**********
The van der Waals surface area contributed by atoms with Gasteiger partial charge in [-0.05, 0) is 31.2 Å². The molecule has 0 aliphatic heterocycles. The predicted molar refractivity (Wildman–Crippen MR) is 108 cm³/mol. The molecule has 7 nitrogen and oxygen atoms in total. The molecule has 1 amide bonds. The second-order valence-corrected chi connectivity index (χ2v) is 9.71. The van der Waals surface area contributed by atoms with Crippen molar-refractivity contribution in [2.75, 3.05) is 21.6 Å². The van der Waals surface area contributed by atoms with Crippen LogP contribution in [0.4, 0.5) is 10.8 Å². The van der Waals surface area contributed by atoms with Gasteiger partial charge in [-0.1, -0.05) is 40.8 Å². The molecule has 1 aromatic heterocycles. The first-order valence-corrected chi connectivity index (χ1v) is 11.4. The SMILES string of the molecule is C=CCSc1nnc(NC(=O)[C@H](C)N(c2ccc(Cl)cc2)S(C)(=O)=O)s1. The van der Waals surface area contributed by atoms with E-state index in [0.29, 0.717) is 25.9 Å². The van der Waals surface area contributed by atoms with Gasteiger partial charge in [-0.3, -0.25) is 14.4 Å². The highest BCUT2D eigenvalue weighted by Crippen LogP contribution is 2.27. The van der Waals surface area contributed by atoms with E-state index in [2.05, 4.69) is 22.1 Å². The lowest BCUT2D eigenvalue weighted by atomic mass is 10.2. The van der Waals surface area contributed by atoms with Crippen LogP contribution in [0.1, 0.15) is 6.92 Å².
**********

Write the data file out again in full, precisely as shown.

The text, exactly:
The van der Waals surface area contributed by atoms with Gasteiger partial charge in [-0.05, 0) is 31.2 Å². The molecule has 0 aliphatic heterocycles. The predicted molar refractivity (Wildman–Crippen MR) is 108 cm³/mol. The molecule has 7 nitrogen and oxygen atoms in total. The molecule has 1 amide bonds. The second-order valence-corrected chi connectivity index (χ2v) is 9.71. The van der Waals surface area contributed by atoms with Crippen molar-refractivity contribution in [2.75, 3.05) is 21.6 Å². The van der Waals surface area contributed by atoms with Crippen LogP contribution in [0.4, 0.5) is 10.8 Å². The van der Waals surface area contributed by atoms with Gasteiger partial charge in [-0.1, -0.05) is 40.8 Å². The molecule has 1 aromatic heterocycles. The first-order valence-corrected chi connectivity index (χ1v) is 11.4. The SMILES string of the molecule is C=CCSc1nnc(NC(=O)[C@H](C)N(c2ccc(Cl)cc2)S(C)(=O)=O)s1. The van der Waals surface area contributed by atoms with E-state index in [0.29, 0.717) is 25.9 Å². The van der Waals surface area contributed by atoms with Gasteiger partial charge in [-0.3, -0.25) is 14.4 Å². The highest BCUT2D eigenvalue weighted by Crippen LogP contribution is 2.27. The van der Waals surface area contributed by atoms with E-state index in [2.05, 4.69) is 22.1 Å². The lowest BCUT2D eigenvalue weighted by atomic mass is 10.2. The van der Waals surface area contributed by atoms with Crippen LogP contribution in [0.1, 0.15) is 6.92 Å².